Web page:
These are the same criticisms people have been making, with growing clamor, since the Fed initiated its QE spending in 2010. Since the financial crash, both the Fed and Bank of England have been running these stimulus programs — a “money for nothing” technique of buying bonds from toxic banks. As Dyson mentions, the U.K. has created an extra £375 billion for big banks through the spending.

Meanwhile, Professor David McNally of York University Toronto calculates the Fed has pumped an equivalent amount, $600 billion, into Wall Street banks in the course of QE1, QE2 and QE3. He asserts this “hot money” is funding speculators to buy currencies, commodities and assets with the result that it’s driving up currencies such as Brazil’s real, funding lands grabs across Africa and Asia, and making food prices soar.

A deeper look at the Fed’s impact on food prices, in fact, illuminates how the private central bank is working as an engine to fund rising inequality worldwide.

Backing up McNally’s assertions, the Guardian reports that QE has meant that commodity markets like food are being overwhelmed with investors who are focused on making the highest returns. The increased speculation has driven food prices to record levels, according to Britain’s World Development Movement.

To appreciate the consequences that food speculation has had on the majority of the globe’s population, I asked Miriam Ross, media officer for WDM in London, to set out its impact. “Speculation has been a major contributor to the sharp spikes in global food prices,” Ross said. “When prices of staple foods rise suddenly, everyone is affected. Here in the U.K., for example, prices rose by 32% [between] 2007 to 2012.”

Ross went on, “With incomes failing to keep pace, many people have felt the pinch. But in poor countries, where many people typically spend 50 to 90% of their incomes on food compared to an average of 10 to 15% in rich countries, price spikes can spell disaster. In the last six months of 2010 alone, 44 million more people were pushed into extreme poverty by rising food prices.”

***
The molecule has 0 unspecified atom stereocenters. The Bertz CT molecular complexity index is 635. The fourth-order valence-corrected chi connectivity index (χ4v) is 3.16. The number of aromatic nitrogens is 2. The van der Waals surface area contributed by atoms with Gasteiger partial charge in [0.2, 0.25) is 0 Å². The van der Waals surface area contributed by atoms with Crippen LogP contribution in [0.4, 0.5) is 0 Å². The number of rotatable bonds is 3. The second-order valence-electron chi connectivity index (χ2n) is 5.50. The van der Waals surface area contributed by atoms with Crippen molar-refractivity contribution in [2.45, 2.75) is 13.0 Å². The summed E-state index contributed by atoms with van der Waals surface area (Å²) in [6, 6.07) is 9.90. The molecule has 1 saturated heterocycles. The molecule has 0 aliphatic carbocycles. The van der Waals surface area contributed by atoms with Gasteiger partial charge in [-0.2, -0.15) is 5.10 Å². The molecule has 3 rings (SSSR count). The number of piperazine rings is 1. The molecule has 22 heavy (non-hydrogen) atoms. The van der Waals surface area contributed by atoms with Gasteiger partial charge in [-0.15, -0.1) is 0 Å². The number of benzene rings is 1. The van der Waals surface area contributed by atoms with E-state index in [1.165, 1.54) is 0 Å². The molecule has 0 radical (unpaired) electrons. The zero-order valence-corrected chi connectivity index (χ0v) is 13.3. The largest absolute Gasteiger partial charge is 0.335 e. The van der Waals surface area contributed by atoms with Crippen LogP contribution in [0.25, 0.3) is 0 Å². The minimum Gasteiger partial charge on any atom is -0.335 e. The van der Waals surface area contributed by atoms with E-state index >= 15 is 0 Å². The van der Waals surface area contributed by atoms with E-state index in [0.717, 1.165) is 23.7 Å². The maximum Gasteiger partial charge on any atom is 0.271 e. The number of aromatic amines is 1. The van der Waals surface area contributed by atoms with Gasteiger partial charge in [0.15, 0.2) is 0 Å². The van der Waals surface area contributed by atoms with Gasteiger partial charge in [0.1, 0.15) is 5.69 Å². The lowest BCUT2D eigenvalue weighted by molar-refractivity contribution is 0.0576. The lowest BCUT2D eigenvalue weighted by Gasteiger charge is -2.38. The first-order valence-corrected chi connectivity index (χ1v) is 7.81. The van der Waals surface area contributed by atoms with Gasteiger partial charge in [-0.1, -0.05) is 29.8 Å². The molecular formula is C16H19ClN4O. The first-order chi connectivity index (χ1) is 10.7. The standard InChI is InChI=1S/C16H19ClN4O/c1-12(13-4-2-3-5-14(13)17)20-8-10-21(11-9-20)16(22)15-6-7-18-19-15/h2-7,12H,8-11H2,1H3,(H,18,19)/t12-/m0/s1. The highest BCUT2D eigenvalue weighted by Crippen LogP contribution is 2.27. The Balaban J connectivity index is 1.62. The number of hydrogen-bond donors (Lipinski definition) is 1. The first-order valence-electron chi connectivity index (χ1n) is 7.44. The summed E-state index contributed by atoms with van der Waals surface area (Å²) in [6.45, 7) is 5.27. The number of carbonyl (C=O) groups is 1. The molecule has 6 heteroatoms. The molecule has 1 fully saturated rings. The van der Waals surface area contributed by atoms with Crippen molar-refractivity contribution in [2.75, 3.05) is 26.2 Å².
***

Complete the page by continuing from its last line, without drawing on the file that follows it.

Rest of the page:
“This does not just mean peoples’ lives are devastated due to a hunger and malnutrition. It causes people to sell off possessions including cattle, take their children out of school, or cut out spending on health care,” she added, and proposed that reducing speculation should be an easy goal for the public to embrace.

“Regulation to curb speculation is on the table on both sides of the Atlantic. Whether or not regulators seize the opportunity to rein in the speculators depends on whether they prioritize the profits of investment banks or the fundamental right of people to food.”

That the Federal Reserve and the Bank of England are encouraging food speculation — and are responsible for its disastrous results — shows clearly how both America’s and Britain’s monetary policies are engineered to work against the interests of the majority, not only at home but internationally.

An alternative strategy, according to groups like Positive Money, is for the nation’s central bank to strategically stimulate parts of the economy and help produce the things that people actually need, like low-carbon emitting forms of transportation, manufacturing, energy production, and so on. If the Fed were federalized, restructured as a public force for investing in the public good, not just Americans but the world’s population would have a more hopeful future before it.

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Posted December 19, 2013 by InI in category Capitalism, UK, USA